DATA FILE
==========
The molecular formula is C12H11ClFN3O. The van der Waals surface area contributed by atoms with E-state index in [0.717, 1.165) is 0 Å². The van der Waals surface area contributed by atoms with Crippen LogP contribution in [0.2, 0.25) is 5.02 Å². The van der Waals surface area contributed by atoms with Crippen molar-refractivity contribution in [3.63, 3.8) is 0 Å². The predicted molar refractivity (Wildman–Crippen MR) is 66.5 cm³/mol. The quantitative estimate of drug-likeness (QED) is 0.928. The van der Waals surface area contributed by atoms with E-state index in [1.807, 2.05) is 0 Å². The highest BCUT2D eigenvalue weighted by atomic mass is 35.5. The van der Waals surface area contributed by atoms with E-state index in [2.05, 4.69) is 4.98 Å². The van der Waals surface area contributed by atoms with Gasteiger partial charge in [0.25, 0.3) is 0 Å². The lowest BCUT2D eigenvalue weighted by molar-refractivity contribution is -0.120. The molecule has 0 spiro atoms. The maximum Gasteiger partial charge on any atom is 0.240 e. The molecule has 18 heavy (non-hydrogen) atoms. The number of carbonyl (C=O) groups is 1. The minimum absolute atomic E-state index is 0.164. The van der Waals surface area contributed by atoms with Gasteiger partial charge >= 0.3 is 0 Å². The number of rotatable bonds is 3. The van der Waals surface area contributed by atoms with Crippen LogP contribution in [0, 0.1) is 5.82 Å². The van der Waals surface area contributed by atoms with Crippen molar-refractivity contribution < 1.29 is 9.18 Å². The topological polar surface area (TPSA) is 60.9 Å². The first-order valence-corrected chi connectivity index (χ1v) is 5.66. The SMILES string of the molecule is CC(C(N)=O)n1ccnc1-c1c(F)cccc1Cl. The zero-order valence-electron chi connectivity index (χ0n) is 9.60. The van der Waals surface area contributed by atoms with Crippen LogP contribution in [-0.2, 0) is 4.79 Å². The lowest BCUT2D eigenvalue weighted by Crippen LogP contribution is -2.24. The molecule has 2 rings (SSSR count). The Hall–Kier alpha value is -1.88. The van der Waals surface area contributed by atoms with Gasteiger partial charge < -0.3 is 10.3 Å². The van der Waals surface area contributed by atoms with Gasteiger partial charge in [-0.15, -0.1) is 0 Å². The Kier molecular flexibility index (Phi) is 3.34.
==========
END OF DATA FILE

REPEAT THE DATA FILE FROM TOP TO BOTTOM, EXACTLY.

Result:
The molecular formula is C12H11ClFN3O. The van der Waals surface area contributed by atoms with E-state index in [0.717, 1.165) is 0 Å². The van der Waals surface area contributed by atoms with Crippen LogP contribution in [0.2, 0.25) is 5.02 Å². The van der Waals surface area contributed by atoms with Crippen molar-refractivity contribution in [3.63, 3.8) is 0 Å². The predicted molar refractivity (Wildman–Crippen MR) is 66.5 cm³/mol. The quantitative estimate of drug-likeness (QED) is 0.928. The van der Waals surface area contributed by atoms with E-state index in [1.807, 2.05) is 0 Å². The highest BCUT2D eigenvalue weighted by atomic mass is 35.5. The van der Waals surface area contributed by atoms with E-state index in [2.05, 4.69) is 4.98 Å². The van der Waals surface area contributed by atoms with Gasteiger partial charge in [0.25, 0.3) is 0 Å². The lowest BCUT2D eigenvalue weighted by molar-refractivity contribution is -0.120. The molecule has 0 spiro atoms. The maximum Gasteiger partial charge on any atom is 0.240 e. The molecule has 18 heavy (non-hydrogen) atoms. The number of carbonyl (C=O) groups is 1. The minimum absolute atomic E-state index is 0.164. The van der Waals surface area contributed by atoms with Gasteiger partial charge >= 0.3 is 0 Å². The number of rotatable bonds is 3. The van der Waals surface area contributed by atoms with Crippen LogP contribution in [0, 0.1) is 5.82 Å². The van der Waals surface area contributed by atoms with Crippen molar-refractivity contribution < 1.29 is 9.18 Å². The topological polar surface area (TPSA) is 60.9 Å². The first-order valence-corrected chi connectivity index (χ1v) is 5.66. The SMILES string of the molecule is CC(C(N)=O)n1ccnc1-c1c(F)cccc1Cl. The zero-order valence-electron chi connectivity index (χ0n) is 9.60. The van der Waals surface area contributed by atoms with Crippen LogP contribution in [-0.2, 0) is 4.79 Å². The lowest BCUT2D eigenvalue weighted by Crippen LogP contribution is -2.24. The molecule has 2 rings (SSSR count). The Hall–Kier alpha value is -1.88. The van der Waals surface area contributed by atoms with Gasteiger partial charge < -0.3 is 10.3 Å². The van der Waals surface area contributed by atoms with Gasteiger partial charge in [-0.15, -0.1) is 0 Å². The Kier molecular flexibility index (Phi) is 3.34.